So, if there is all this controversy over God and He hasn't straightened it out yet, what am I to do about tennis and it's teachers? :)
     
  24. JohnYandell

    JohnYandell Hall of Fame

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    Exactly. The myth of orthodoxy, right?

    There is one right way--ok there even might be a right way in some cases--but enforcing it on the world never has and never will be possible--though the process of trying has certainly been ugly at times over the course of history...

    I've been around long enough to hear multiple visions of what USTA or USPTA should do. Frankly I think it's better that no one has the power to enforce any particularly vision, because the ruling bureaucracy will to a certain extent--and usually to a greater extent--always get it wrong and make it tough on new and different voices.
     
  25. Mick

    Mick Legend

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    join the atheist, no coach camp ? :)
     
  26. majordude

    majordude Rookie

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    Exactly! That's funny.

    By the way, did you ever here the one about the agnostic, insomniac, dyslexic? He would lay awake at night wondering if there really is a dog.
     
  27. volusiano

    volusiano Hall of Fame

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    I don't think Cindy is looking for an altruistic answer. It was pretty clear the question is about financial interests.

    So in short you don't make any money at all promoting MTM in any way?

    Do you have any relationship with the www.moderntenniscoaches.com website at all?
     
    Last edited: Nov 3, 2009
  28. 5263

    5263 G.O.A.T.

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    Nicely written opinion on the subject. Seems to be based on a lot of study of students taught from day one to use the extreme open stance, as there are several negative opinions related to that experience. Only problem for me is I don't expect that experience actually took place. Maybe it did. Maybe JY will share info on some of these control groups of "day one extreme open stance students". I'd love to see this kind of results recorded from a study like that. I truly hope that this has actually been done.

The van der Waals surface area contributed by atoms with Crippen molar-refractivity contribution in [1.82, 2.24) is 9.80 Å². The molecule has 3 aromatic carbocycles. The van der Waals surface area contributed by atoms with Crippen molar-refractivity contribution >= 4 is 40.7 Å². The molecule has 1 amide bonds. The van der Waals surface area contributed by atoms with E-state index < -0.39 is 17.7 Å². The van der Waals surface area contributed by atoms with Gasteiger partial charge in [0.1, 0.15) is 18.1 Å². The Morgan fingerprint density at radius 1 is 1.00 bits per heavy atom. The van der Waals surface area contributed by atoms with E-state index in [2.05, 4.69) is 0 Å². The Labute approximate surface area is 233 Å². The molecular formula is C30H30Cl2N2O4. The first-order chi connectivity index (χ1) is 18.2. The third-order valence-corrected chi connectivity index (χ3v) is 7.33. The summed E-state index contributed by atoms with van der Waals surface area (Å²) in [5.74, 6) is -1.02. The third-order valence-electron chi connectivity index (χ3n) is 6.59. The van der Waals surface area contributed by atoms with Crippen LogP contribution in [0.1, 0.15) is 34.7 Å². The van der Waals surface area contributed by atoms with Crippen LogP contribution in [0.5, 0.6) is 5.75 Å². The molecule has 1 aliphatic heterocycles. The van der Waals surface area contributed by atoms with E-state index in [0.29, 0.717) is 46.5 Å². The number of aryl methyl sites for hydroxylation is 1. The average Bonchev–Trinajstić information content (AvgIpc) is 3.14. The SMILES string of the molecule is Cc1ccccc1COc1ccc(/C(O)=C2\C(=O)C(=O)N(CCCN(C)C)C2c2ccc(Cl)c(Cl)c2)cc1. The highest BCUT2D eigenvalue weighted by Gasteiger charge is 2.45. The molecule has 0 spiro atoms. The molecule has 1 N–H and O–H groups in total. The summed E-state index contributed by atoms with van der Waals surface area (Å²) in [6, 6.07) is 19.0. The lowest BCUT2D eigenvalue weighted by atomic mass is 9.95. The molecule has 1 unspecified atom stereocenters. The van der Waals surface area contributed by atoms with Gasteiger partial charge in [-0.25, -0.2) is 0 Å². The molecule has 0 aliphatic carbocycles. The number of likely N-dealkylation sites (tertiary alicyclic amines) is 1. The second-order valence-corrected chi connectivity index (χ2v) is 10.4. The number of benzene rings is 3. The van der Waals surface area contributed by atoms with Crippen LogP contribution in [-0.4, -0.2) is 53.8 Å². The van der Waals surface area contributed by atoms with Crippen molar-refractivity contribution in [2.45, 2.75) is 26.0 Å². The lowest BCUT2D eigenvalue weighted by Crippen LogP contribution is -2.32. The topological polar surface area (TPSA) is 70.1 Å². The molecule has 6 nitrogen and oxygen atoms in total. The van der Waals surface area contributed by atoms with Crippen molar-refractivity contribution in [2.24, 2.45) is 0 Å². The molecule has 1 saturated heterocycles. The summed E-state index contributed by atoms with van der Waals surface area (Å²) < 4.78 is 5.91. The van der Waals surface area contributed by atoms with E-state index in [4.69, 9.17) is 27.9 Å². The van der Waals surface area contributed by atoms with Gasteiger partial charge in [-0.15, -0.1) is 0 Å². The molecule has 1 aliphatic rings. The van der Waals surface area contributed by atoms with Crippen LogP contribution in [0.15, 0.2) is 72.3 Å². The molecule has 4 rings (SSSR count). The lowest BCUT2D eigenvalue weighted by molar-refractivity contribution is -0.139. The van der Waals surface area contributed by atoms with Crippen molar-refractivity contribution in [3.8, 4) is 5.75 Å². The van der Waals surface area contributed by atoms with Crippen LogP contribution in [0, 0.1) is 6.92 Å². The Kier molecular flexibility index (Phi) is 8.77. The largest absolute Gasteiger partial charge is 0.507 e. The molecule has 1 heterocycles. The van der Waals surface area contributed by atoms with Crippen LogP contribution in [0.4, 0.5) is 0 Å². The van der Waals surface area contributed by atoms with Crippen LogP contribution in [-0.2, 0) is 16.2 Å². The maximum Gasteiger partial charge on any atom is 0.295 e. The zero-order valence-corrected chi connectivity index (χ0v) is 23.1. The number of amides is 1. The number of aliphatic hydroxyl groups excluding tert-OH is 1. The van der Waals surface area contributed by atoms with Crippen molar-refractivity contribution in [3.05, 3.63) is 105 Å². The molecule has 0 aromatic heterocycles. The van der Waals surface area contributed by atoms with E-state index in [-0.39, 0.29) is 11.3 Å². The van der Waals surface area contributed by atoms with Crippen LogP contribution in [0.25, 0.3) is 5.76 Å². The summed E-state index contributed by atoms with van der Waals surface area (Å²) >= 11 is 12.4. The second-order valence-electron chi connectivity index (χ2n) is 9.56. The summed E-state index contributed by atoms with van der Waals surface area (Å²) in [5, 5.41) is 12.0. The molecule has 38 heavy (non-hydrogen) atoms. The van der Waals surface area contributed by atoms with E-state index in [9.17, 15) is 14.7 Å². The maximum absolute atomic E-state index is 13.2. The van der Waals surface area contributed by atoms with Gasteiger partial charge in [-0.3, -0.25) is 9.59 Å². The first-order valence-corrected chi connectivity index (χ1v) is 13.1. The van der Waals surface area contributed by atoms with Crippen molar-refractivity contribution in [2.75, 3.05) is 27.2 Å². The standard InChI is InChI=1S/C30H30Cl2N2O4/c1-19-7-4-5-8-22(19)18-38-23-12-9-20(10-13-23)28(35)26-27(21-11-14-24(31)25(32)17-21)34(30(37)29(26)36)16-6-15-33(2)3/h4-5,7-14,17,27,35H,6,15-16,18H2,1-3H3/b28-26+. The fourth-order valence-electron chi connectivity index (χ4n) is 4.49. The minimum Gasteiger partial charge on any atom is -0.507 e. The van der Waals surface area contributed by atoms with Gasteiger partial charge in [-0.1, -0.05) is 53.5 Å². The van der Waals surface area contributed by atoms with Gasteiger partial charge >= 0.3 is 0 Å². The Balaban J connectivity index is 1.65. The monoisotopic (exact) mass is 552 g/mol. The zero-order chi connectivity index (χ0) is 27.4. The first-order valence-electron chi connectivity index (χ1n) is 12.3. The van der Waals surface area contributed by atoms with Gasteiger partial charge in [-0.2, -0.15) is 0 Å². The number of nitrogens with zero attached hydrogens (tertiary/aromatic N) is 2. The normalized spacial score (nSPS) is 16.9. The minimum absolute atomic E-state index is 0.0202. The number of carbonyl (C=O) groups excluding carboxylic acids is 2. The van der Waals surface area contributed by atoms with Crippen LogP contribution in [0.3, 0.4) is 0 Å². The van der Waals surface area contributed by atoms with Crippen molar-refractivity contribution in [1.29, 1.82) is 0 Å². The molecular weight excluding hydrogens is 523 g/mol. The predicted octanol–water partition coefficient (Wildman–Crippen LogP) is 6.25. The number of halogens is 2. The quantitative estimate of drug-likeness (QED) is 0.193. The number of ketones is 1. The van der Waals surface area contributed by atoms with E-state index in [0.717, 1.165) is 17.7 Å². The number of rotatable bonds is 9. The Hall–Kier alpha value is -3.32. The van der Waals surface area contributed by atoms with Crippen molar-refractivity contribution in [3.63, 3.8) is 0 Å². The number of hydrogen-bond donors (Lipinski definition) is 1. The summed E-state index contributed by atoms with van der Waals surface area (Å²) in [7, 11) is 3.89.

And if the worst thing about the MIT group's hitting was that they didn't have super great turns, then they must be doing quite well, even though I'm pretty sure they were not day one open stance students. I don't know that we even have a standard for "super great turns" or how important that truly is for exceptional baseline play.

    So if you can accept the premise that learning open stance from the beginning leads to shoulder turn deficiency (I don't) and that the "super great turn" is essential to being an outstanding player (I don't), then this opinion should be very helpful for you.
     
    Last edited: Nov 3, 2009
  29. Mick

    Mick Legend

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    haven't heard that one :)

    I haven't watched any of oscar dvds either but i have seen john yandell's instructional tape featuring john mcenroe and ivan lendl. that was great stuff. it even has classic rock music from the 80s.
     
  30. TenniseaWilliams

    TenniseaWilliams Professional

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    I assume Cindy was being facetious, teachestennis is quite obviously the author of the moderntenniscoaches.com website, (as well as tennisteacher.com), and is listed as the Director of Certification and Testing for MTM.

    Many sections of his posts in this thread are copied verbatim from his websites.
     
    Last edited: Nov 3, 2009
  31. VaBeachTennis

    VaBeachTennis Semi-Pro

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    Wait, John Yandell produced that VHS that had John McEnroe and Ivan Lendl? The soundtrack has the Police song called "Walking on the Moon"? I had that VHS when i was 15 or 16. Wow.
     
  32. Mick

    Mick Legend

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    Yep, he sure did.
    I didn't pay attention to his name when i first watched the tape but about a year ago i re-watched the french open final between lendl and mcenroe and the guy on nbc mentioned about this tape that john yandell had produced with mcenroe and lendl. it was the same one that i had seen, with music from the police, pretenders, etc...
     
  33. teachestennis

    teachestennis Rookie

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    First this debate has been interesting. From here on out, I'll try to limit to 100 words or less. The truth is the debate is over. Yandell states it very well, but we will always have disagreements over what works best. All that matters is we get results on court and don't drive players from the game like we did in the past far too often. It's not how many millions pick up a racket, it's how many millions buy their second and third rackets.